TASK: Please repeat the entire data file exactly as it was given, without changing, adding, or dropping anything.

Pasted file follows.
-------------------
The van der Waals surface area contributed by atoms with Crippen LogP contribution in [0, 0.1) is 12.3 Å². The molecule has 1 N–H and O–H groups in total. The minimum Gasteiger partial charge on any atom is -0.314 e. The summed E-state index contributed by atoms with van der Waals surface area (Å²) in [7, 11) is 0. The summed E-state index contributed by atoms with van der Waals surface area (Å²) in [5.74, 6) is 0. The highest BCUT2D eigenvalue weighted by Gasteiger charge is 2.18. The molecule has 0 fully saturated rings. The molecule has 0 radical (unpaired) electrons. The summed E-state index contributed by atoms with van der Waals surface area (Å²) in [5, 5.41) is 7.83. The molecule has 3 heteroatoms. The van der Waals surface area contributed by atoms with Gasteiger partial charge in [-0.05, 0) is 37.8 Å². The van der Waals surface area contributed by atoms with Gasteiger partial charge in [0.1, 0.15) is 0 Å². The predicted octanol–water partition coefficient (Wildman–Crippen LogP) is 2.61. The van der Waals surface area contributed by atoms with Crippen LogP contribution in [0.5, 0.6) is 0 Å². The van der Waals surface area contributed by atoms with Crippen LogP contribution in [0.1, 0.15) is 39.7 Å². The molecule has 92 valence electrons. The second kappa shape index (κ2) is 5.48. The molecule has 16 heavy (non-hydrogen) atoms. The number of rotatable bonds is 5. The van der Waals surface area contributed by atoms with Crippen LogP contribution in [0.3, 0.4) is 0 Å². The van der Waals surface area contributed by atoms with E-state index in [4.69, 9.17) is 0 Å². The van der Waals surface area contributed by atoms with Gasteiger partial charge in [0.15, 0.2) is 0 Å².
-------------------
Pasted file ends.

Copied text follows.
The van der Waals surface area contributed by atoms with Crippen LogP contribution in [0, 0.1) is 12.3 Å². The molecule has 1 N–H and O–H groups in total. The minimum Gasteiger partial charge on any atom is -0.314 e. The summed E-state index contributed by atoms with van der Waals surface area (Å²) in [7, 11) is 0. The summed E-state index contributed by atoms with van der Waals surface area (Å²) in [5.74, 6) is 0. The highest BCUT2D eigenvalue weighted by Gasteiger charge is 2.18. The molecule has 0 fully saturated rings. The molecule has 0 radical (unpaired) electrons. The summed E-state index contributed by atoms with van der Waals surface area (Å²) in [5, 5.41) is 7.83. The molecule has 3 heteroatoms. The van der Waals surface area contributed by atoms with Gasteiger partial charge in [-0.05, 0) is 37.8 Å². The van der Waals surface area contributed by atoms with Gasteiger partial charge in [0.1, 0.15) is 0 Å². The predicted octanol–water partition coefficient (Wildman–Crippen LogP) is 2.61. The van der Waals surface area contributed by atoms with Crippen LogP contribution in [0.5, 0.6) is 0 Å². The van der Waals surface area contributed by atoms with Crippen LogP contribution in [0.1, 0.15) is 39.7 Å². The molecule has 92 valence electrons. The second kappa shape index (κ2) is 5.48. The molecule has 16 heavy (non-hydrogen) atoms. The number of rotatable bonds is 5. The van der Waals surface area contributed by atoms with Crippen LogP contribution in [0.3, 0.4) is 0 Å². The van der Waals surface area contributed by atoms with E-state index in [4.69, 9.17) is 0 Å². The van der Waals surface area contributed by atoms with Gasteiger partial charge in [0.15, 0.2) is 0 Å².